That’s the audio and visual boxes ticked, then, but what does the game actually offer in terms of modes? Well, there are two main ones: Career and Time Trial. Career presents you with a series of 35 races with progressively more difficult opponents. Track length varies, as does the amount of traffic in each race and how frequent the police will appear to try and run you off the road. As you win races you earn c ash that can be spent on your car: either upgrading it, repairing it, refuelling it or replacing it altogether with a shinier model.

On occasion, you’ll also be given separate missions from a shady character (it’s never really revealed what his motivation is for this). If you accept and carry out these missions you’ll get a large cash bonus. Some are interesting, such as collecting certain items lying on the track while you race, or deliberately finishing in a specific position. Others, though, are a little pointless; the one that challenges you to finish ahead of a specific opponent sort of goes without saying if you’re trying to win the race anyway.

The Career mode passes a couple of hours, but your progression isn’t balanced so well. In a best-case scenario, games with similar modes try to stagger your upgrades and control them tightly enough that you’ll have earned all your upgrades just in time for the last phase; you’re rewarded for your hard work by becoming as powerful as you can be just when you need it.

In 80's Overdrive, it’s absolutely possible to buy the fastest car (with its stats fully maxed out) by roughly the halfway stage; this not only gives you nothing to aim towards other than simply winning the remaining races until you reach the end, it also makes the optional missions entirely pointless. After all, what’s the point in taking on extra tasks to earn a big cash bonus when you’ve got nothing left to spend it on?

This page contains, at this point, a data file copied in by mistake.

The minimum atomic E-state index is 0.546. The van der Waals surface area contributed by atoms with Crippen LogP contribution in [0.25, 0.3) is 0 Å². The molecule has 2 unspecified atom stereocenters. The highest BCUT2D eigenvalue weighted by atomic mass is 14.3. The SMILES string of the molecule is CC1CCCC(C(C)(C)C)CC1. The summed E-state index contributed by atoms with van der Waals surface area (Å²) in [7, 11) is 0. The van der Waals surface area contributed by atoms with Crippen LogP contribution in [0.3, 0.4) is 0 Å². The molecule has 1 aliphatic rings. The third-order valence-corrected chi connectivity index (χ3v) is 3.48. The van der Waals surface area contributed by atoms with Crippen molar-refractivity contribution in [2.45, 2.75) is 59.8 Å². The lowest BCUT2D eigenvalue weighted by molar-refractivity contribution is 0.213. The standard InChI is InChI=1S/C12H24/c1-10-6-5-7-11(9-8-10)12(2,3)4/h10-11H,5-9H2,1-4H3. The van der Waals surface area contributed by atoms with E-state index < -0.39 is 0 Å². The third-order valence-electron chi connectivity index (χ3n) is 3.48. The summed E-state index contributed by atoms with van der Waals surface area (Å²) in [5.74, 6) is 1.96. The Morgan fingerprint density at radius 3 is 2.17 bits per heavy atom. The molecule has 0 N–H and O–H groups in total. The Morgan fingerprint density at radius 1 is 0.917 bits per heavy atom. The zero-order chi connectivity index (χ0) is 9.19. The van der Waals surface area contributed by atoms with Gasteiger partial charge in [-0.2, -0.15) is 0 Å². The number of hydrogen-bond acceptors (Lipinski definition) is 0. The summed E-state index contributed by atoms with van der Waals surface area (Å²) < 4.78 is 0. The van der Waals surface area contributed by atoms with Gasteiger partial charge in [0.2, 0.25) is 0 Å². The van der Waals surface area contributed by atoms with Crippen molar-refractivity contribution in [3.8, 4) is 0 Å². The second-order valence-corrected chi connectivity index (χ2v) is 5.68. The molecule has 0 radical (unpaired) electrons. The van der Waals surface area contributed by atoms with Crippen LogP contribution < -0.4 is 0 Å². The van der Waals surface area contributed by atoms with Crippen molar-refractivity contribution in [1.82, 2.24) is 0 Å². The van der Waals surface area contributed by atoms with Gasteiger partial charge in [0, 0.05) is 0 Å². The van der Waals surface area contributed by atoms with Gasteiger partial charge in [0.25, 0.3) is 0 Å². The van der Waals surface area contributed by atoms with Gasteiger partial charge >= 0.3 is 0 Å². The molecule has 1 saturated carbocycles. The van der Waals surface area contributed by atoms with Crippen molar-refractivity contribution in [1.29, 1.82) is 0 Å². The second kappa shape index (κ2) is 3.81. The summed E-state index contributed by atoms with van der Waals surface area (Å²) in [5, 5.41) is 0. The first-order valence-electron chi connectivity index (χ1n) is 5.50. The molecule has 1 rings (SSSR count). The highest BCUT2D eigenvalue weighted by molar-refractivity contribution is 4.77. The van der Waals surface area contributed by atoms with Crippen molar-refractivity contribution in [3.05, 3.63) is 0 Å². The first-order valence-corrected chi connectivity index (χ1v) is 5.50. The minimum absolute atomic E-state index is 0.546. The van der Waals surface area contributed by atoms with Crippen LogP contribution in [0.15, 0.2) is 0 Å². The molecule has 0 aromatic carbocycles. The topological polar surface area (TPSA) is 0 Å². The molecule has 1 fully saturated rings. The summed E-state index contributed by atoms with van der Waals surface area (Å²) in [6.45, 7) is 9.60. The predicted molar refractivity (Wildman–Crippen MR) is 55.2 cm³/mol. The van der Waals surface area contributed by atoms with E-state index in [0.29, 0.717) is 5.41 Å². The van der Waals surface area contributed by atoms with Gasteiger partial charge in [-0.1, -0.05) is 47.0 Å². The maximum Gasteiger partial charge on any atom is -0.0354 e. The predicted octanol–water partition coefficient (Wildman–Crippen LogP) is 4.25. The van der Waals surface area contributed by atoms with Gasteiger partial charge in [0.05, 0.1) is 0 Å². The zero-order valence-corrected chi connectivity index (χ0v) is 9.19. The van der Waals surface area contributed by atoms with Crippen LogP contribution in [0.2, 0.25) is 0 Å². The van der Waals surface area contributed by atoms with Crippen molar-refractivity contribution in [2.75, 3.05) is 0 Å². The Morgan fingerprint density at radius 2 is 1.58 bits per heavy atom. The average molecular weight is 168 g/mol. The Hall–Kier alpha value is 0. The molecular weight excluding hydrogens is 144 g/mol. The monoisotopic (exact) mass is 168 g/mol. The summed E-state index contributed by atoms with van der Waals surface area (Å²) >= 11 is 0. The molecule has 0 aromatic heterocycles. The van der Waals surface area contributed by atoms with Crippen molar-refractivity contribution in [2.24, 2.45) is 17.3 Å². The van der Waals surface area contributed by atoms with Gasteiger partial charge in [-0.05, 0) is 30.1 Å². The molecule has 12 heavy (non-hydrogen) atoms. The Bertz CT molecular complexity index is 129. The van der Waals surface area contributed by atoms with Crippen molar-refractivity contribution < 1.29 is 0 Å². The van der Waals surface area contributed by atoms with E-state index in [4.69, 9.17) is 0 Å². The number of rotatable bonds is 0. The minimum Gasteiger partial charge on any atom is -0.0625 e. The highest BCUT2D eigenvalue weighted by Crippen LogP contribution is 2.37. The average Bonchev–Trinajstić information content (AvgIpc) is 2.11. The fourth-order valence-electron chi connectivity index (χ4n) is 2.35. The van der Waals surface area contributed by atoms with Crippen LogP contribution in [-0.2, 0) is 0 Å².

Once you’ve beaten the Career mode there’s no real reason to go back to it, so the Time Trial mode is likely to be your regular port of call from that point on. It’s similar to Out Run in that you’re given a set time to reach the end of a stage and pass a checkpoint for a time extension. Just like in Sega’s game, the track splits into two different routes at the end of each section so you can choose which landscape to race through next. Unlike Out Run, though, you can also top up your timer – and pretty much have to, really – by overtaking other traffic as closely as possible. You’ll add 1, 2 or 3 seconds to the timer depending on how closely you pass them.